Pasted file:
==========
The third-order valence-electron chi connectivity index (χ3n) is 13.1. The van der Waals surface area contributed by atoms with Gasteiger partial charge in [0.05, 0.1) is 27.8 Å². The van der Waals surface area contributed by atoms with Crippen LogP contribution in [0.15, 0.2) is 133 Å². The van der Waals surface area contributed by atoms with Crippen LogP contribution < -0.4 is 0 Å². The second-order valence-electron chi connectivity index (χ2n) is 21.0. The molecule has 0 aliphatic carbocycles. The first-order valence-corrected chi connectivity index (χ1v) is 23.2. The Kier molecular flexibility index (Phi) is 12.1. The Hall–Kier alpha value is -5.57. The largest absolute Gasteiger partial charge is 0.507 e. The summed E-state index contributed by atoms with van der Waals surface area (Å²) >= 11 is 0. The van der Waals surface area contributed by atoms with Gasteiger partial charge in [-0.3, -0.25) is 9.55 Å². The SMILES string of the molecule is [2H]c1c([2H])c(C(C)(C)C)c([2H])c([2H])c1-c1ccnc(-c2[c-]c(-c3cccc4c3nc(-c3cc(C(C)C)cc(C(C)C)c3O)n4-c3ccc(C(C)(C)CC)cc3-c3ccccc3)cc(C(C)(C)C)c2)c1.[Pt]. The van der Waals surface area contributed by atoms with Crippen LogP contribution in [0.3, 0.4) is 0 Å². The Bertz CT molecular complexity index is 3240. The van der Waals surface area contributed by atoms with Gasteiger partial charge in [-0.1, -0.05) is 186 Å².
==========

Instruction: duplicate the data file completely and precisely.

The third-order valence-electron chi connectivity index (χ3n) is 13.1. The van der Waals surface area contributed by atoms with Gasteiger partial charge in [0.05, 0.1) is 27.8 Å². The van der Waals surface area contributed by atoms with Crippen LogP contribution in [0.15, 0.2) is 133 Å². The van der Waals surface area contributed by atoms with Crippen LogP contribution < -0.4 is 0 Å². The second-order valence-electron chi connectivity index (χ2n) is 21.0. The molecule has 0 aliphatic carbocycles. The first-order valence-corrected chi connectivity index (χ1v) is 23.2. The Kier molecular flexibility index (Phi) is 12.1. The Hall–Kier alpha value is -5.57. The largest absolute Gasteiger partial charge is 0.507 e. The summed E-state index contributed by atoms with van der Waals surface area (Å²) >= 11 is 0. The van der Waals surface area contributed by atoms with Gasteiger partial charge in [-0.3, -0.25) is 9.55 Å². The SMILES string of the molecule is [2H]c1c([2H])c(C(C)(C)C)c([2H])c([2H])c1-c1ccnc(-c2[c-]c(-c3cccc4c3nc(-c3cc(C(C)C)cc(C(C)C)c3O)n4-c3ccc(C(C)(C)CC)cc3-c3ccccc3)cc(C(C)(C)C)c2)c1.[Pt]. The van der Waals surface area contributed by atoms with Crippen LogP contribution in [0.3, 0.4) is 0 Å². The Bertz CT molecular complexity index is 3240. The van der Waals surface area contributed by atoms with Gasteiger partial charge in [-0.1, -0.05) is 186 Å².